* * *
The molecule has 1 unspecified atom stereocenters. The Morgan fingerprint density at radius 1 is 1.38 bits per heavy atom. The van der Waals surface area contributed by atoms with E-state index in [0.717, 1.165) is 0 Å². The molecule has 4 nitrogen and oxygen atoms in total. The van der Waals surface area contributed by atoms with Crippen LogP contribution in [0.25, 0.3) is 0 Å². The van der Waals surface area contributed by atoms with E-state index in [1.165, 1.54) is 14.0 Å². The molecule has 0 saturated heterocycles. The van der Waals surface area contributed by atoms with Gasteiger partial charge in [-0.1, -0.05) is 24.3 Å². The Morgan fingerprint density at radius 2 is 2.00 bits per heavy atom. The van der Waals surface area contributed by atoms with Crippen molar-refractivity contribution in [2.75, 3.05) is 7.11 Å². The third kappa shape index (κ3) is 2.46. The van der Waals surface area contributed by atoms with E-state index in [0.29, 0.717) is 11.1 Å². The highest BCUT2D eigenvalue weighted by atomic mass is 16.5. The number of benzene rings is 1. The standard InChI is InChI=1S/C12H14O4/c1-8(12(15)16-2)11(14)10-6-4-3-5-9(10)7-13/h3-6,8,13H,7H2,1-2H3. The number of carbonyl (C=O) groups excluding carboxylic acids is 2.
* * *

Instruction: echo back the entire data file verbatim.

The molecule has 1 unspecified atom stereocenters. The Morgan fingerprint density at radius 1 is 1.38 bits per heavy atom. The van der Waals surface area contributed by atoms with E-state index in [0.717, 1.165) is 0 Å². The molecule has 4 nitrogen and oxygen atoms in total. The van der Waals surface area contributed by atoms with Crippen LogP contribution in [0.25, 0.3) is 0 Å². The van der Waals surface area contributed by atoms with E-state index in [1.165, 1.54) is 14.0 Å². The molecule has 0 saturated heterocycles. The van der Waals surface area contributed by atoms with Gasteiger partial charge in [-0.1, -0.05) is 24.3 Å². The Morgan fingerprint density at radius 2 is 2.00 bits per heavy atom. The van der Waals surface area contributed by atoms with Crippen molar-refractivity contribution in [2.75, 3.05) is 7.11 Å². The third kappa shape index (κ3) is 2.46. The van der Waals surface area contributed by atoms with E-state index in [0.29, 0.717) is 11.1 Å². The highest BCUT2D eigenvalue weighted by atomic mass is 16.5. The number of benzene rings is 1. The standard InChI is InChI=1S/C12H14O4/c1-8(12(15)16-2)11(14)10-6-4-3-5-9(10)7-13/h3-6,8,13H,7H2,1-2H3. The number of carbonyl (C=O) groups excluding carboxylic acids is 2.